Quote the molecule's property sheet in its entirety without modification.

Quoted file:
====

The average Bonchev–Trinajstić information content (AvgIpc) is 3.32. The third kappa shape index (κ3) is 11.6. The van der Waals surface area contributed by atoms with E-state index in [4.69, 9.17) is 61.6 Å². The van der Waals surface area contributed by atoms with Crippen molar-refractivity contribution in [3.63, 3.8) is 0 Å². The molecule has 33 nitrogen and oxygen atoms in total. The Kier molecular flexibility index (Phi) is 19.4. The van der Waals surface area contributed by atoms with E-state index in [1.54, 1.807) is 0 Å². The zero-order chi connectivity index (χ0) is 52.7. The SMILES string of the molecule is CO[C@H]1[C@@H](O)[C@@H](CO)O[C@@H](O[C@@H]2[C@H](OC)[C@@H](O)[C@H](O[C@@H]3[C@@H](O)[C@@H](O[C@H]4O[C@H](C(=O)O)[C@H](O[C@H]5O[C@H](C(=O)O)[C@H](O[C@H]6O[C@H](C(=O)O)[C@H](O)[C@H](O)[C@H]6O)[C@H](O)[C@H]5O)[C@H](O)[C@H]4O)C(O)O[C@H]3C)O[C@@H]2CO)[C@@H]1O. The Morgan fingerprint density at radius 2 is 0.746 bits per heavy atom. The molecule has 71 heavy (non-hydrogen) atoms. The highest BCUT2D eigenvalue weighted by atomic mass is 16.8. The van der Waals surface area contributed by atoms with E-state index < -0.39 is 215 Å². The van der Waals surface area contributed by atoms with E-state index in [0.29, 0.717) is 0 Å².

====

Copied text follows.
The average Bonchev–Trinajstić information content (AvgIpc) is 3.32. The third kappa shape index (κ3) is 11.6. The van der Waals surface area contributed by atoms with E-state index in [4.69, 9.17) is 61.6 Å². The van der Waals surface area contributed by atoms with Crippen molar-refractivity contribution in [3.63, 3.8) is 0 Å². The molecule has 33 nitrogen and oxygen atoms in total. The Kier molecular flexibility index (Phi) is 19.4. The van der Waals surface area contributed by atoms with E-state index in [1.54, 1.807) is 0 Å². The zero-order chi connectivity index (χ0) is 52.7. The SMILES string of the molecule is CO[C@H]1[C@@H](O)[C@@H](CO)O[C@@H](O[C@@H]2[C@H](OC)[C@@H](O)[C@H](O[C@@H]3[C@@H](O)[C@@H](O[C@H]4O[C@H](C(=O)O)[C@H](O[C@H]5O[C@H](C(=O)O)[C@H](O[C@H]6O[C@H](C(=O)O)[C@H](O)[C@H](O)[C@H]6O)[C@H](O)[C@H]5O)[C@H](O)[C@H]4O)C(O)O[C@H]3C)O[C@@H]2CO)[C@@H]1O. The Morgan fingerprint density at radius 2 is 0.746 bits per heavy atom. The molecule has 71 heavy (non-hydrogen) atoms. The highest BCUT2D eigenvalue weighted by atomic mass is 16.8. The van der Waals surface area contributed by atoms with E-state index < -0.39 is 215 Å². The van der Waals surface area contributed by atoms with E-state index in [0.29, 0.717) is 0 Å².